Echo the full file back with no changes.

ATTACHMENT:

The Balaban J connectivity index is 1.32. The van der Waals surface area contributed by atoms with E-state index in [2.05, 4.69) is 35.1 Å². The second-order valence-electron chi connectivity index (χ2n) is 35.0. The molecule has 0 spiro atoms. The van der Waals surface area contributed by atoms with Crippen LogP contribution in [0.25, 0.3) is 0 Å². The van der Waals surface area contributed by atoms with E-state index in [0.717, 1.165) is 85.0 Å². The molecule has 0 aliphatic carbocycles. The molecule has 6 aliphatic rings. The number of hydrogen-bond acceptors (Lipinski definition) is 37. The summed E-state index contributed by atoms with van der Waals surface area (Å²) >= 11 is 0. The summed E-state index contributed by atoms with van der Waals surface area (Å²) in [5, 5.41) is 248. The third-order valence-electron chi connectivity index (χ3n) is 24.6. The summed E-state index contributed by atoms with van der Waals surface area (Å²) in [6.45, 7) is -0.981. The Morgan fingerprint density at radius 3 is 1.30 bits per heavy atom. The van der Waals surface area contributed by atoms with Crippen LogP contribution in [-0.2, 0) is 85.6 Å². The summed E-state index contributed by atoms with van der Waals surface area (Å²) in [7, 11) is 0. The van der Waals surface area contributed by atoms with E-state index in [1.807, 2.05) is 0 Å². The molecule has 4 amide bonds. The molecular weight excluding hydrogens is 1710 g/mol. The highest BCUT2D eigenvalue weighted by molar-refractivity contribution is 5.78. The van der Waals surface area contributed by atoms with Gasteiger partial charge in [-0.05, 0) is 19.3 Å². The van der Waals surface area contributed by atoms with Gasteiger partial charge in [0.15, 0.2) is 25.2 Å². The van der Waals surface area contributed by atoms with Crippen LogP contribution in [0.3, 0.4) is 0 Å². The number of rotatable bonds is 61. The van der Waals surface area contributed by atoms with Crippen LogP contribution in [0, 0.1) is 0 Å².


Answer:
The Balaban J connectivity index is 1.32. The van der Waals surface area contributed by atoms with E-state index in [2.05, 4.69) is 35.1 Å². The second-order valence-electron chi connectivity index (χ2n) is 35.0. The molecule has 0 spiro atoms. The van der Waals surface area contributed by atoms with Crippen LogP contribution in [0.25, 0.3) is 0 Å². The van der Waals surface area contributed by atoms with E-state index in [0.717, 1.165) is 85.0 Å². The molecule has 0 aliphatic carbocycles. The molecule has 6 aliphatic rings. The number of hydrogen-bond acceptors (Lipinski definition) is 37. The summed E-state index contributed by atoms with van der Waals surface area (Å²) >= 11 is 0. The summed E-state index contributed by atoms with van der Waals surface area (Å²) in [5, 5.41) is 248. The third-order valence-electron chi connectivity index (χ3n) is 24.6. The summed E-state index contributed by atoms with van der Waals surface area (Å²) in [6.45, 7) is -0.981. The Morgan fingerprint density at radius 3 is 1.30 bits per heavy atom. The van der Waals surface area contributed by atoms with Crippen LogP contribution in [-0.2, 0) is 85.6 Å². The summed E-state index contributed by atoms with van der Waals surface area (Å²) in [7, 11) is 0. The van der Waals surface area contributed by atoms with E-state index in [1.807, 2.05) is 0 Å². The molecule has 4 amide bonds. The molecular weight excluding hydrogens is 1710 g/mol. The highest BCUT2D eigenvalue weighted by molar-refractivity contribution is 5.78. The van der Waals surface area contributed by atoms with Gasteiger partial charge in [-0.05, 0) is 19.3 Å². The van der Waals surface area contributed by atoms with Gasteiger partial charge in [0.15, 0.2) is 25.2 Å². The van der Waals surface area contributed by atoms with Crippen LogP contribution in [0.3, 0.4) is 0 Å². The number of rotatable bonds is 61. The van der Waals surface area contributed by atoms with Crippen LogP contribution in [0, 0.1) is 0 Å².